Darwin's Sacred Cause

Darwin's Sacred Cause

Race, Slavery and the Quest for Human Origins

Book - 2009
Average Rating:
1
Rate this:

In this remarkable book Adrian Desmond and James Moore, world authorities on Darwin, give a completely new explanation of how Darwin came to his famous view of evolution, which traced all life to an ancient common ancestor. Darwin was committed to the abolition of slavery, in part because of his family's deeply held beliefs. It was his 'Sacred Cause' and at its core lay a belief in human racial unity. Desmond and Moore show how he extended to all life the idea of human brotherhood held by those who fought to abolish slavery, so developing our modern view of evolution.

Through massive detective work among unpublished family correspondence, manuscripts and rare works, the authors back up their compelling claim. Leading apologists for slavery in Darwin's day argued that blacks and whites had originated as separate species, with whites superior. Creationists too believed that 'man' was superior to other species. Darwin abhorred such 'arrogance'; he declared it 'more humble & . . . true' to see humans 'created from animals'. Darwin gave all the races - blacks and whites, animals and plants - a common origin and freed them from creationist shackles. Evolution meant emancipation.

Darwin's Sacred Cause restores Darwin's humanitarianism, tarnished by atheistic efforts to hijack his reputation and creationist attempts to smear him. Desmond and Moore argue that only by understanding Darwin's Christian abolitionist inheritance can we shed new light on the perplexing mix of personal drive, public hesitancy and scientific radicalism that led him finally in 1871 to publish The Descent of Man, and Selection in Relation to Sex. The result is an epoch-making study of this eminent Victorian.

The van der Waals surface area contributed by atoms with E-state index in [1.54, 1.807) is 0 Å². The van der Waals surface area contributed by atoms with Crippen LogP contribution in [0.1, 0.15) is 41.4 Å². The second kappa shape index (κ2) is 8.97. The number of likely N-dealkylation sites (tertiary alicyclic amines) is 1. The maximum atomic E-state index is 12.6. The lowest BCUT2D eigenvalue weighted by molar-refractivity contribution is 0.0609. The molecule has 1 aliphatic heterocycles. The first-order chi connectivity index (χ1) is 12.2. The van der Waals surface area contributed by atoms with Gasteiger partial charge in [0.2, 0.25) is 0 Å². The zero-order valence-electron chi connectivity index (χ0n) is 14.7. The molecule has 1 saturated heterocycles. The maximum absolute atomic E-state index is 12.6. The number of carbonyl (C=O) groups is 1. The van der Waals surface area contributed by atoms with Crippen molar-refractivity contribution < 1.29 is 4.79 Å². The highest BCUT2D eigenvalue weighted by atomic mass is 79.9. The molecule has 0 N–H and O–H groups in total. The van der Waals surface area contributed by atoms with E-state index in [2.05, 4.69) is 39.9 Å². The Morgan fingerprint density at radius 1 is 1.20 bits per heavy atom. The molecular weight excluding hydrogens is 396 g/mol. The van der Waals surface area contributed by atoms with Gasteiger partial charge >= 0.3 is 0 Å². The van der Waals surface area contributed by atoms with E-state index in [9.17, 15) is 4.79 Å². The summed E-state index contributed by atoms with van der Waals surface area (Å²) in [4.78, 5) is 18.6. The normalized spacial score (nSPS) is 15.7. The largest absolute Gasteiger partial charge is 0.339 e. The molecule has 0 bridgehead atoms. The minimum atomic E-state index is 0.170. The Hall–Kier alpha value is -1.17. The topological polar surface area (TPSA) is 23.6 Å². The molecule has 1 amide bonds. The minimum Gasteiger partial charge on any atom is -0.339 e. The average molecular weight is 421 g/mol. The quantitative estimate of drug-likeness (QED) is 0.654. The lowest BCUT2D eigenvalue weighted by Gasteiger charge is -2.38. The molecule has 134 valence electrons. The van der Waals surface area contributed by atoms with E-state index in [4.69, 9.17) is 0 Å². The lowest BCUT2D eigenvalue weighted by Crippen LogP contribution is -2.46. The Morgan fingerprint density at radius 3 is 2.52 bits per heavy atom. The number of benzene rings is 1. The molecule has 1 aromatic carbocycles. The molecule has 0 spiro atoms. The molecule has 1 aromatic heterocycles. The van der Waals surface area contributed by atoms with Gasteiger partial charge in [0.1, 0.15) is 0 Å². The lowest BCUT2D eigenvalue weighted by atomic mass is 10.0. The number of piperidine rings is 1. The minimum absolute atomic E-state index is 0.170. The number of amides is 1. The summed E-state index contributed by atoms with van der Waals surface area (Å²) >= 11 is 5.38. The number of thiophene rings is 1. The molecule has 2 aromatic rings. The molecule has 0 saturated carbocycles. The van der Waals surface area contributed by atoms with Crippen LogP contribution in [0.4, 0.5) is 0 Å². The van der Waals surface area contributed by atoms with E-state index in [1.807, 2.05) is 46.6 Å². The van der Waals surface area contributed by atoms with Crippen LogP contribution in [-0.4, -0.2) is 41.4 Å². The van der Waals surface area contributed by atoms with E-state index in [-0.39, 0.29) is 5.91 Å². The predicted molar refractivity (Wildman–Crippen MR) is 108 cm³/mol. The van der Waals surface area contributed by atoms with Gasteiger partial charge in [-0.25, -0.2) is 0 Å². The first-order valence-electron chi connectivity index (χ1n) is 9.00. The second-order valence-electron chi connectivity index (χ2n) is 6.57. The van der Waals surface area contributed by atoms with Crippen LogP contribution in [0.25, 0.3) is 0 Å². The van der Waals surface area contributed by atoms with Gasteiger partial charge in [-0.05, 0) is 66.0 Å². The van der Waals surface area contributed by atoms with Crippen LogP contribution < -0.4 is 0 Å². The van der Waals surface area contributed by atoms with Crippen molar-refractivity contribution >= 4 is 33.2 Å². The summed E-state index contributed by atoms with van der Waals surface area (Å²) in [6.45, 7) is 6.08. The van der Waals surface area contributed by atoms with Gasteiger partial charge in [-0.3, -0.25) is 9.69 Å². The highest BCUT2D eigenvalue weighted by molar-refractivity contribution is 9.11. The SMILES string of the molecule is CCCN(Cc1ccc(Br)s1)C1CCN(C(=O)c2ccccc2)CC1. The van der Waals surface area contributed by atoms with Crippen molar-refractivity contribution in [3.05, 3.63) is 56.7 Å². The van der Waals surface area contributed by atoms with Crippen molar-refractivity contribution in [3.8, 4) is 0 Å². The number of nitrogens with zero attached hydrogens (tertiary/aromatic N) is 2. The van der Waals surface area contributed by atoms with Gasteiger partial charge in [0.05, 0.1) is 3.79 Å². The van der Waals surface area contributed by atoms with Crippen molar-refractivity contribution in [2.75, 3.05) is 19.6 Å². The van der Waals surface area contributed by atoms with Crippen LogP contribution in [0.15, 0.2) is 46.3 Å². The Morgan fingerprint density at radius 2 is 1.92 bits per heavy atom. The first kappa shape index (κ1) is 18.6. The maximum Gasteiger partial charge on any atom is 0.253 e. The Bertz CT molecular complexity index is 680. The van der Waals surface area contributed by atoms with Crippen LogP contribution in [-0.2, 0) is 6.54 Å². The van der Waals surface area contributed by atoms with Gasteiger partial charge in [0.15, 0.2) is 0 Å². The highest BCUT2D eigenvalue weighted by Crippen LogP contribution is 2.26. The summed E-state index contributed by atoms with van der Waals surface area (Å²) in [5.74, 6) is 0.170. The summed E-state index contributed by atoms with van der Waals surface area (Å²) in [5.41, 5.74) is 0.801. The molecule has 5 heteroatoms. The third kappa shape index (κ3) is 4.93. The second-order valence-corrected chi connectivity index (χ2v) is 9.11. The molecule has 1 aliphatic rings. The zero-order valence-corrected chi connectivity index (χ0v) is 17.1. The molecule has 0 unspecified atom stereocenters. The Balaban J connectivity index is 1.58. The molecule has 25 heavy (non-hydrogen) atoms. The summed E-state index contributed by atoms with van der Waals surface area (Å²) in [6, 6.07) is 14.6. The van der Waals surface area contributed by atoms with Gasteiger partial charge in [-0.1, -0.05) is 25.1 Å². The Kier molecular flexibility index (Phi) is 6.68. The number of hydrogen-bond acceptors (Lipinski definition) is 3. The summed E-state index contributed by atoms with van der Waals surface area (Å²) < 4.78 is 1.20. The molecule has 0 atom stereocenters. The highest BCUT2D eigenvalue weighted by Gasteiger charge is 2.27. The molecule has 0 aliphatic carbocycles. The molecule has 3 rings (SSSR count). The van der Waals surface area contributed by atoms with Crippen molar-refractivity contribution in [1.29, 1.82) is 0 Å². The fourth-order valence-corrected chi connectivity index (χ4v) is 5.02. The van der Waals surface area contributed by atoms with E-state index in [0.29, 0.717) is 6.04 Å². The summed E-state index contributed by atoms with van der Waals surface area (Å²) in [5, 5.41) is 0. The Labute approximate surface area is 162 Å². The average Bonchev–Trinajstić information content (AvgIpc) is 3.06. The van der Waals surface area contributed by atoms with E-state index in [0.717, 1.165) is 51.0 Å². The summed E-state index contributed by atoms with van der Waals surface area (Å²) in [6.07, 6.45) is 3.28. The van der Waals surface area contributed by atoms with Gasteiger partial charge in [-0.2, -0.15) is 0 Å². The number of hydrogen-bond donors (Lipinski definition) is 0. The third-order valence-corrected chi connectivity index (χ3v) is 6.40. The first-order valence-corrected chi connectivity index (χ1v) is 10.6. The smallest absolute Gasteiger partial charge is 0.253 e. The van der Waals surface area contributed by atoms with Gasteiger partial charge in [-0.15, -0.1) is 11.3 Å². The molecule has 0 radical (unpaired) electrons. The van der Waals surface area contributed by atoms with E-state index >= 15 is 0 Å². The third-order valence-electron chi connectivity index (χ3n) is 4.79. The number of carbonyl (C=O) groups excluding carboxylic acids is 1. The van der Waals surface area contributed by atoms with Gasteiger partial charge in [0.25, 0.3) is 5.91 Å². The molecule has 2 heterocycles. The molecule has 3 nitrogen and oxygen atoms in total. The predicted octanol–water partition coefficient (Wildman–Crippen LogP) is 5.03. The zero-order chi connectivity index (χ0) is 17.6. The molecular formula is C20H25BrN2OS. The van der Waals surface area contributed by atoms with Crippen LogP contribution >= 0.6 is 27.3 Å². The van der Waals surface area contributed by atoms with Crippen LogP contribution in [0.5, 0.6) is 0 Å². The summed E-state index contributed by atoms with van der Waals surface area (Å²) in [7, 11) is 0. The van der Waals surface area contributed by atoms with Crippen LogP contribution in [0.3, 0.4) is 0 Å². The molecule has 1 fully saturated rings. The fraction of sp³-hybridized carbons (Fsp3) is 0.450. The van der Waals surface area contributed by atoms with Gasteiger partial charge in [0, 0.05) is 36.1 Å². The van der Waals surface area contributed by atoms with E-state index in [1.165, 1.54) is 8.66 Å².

Published to coincide with the worldwide Darwin celebrations of 2009 - the bicentenary of Darwin's birth and the 150th anniversary of the Origin of Species - Desmond and Moore's Darwin's Sacred Cause recovers the lost historical context of Darwin's work and reinstates its moral core.

Publisher: London : Penguin Books, 2009.
ISBN: 9781846140358
1846140358
Branch Call Number: 306.36208996017521 Des 9254tc 1
306.36208996017521 Des 9254mm 1
Characteristics: xxi, 484 p. : ill., maps.
Additional Contributors: Moore, James R. (James Richard), 1947-

Opinion

From the critics


Community Activity

Comment

Add a Comment

n
naturalist
Mar 25, 2015

also titled
Darwin's Sacred Cause : How a Hatred of Slavery Shaped Darwin's Views on Human Evolution
by Adrian Desmond 1947- and James Richard Moore 1947-
published:
Houghton Mifflin 1st ed hc 2009 ISBN-10: 0547055269 -- ISBN-13: 978-0547055268

Quoting the description from amazon.ca because the BiblioCommons description is for a different book!

“In this remarkable book Adrian Desmond and James Moore, world authorities on Darwin, give a completely new explanation of how Darwin came to his famous view of evolution, which traced all life to an ancient common ancestor. Darwin was committed to the abolition of slavery, in part because of his family's deeply held beliefs. It was his 'Sacred Cause' and at its core lay a belief in human racial unity. Desmond and Moore show how he extended to all life the idea of human brotherhood held by those who fought to abolish slavery, so developing our modern view of evolution. Desmond and Moore argue that only by understanding Darwin's Christian abolitionist inheritance can we shed new light on the perplexing mix of personal drive, public hesitancy and scientific radicalism that led him finally in 1871 to publish The Descent of Man, and Selection in Relation to Sex. The result is an epoch-making study of this eminent Victorian.”

Age Suitability

Add Age Suitability

There are no age suitabilities for this title yet.

Summary

Add a Summary

There are no summaries for this title yet.

Notices

Add Notices

There are no notices for this title yet.

Quotes

Add a Quote

There are no quotes for this title yet.

Explore Further

Browse by Call Number

Recommendations

Subject Headings

  Loading...

Find it at MPL

  Loading...
[]
[]
To Top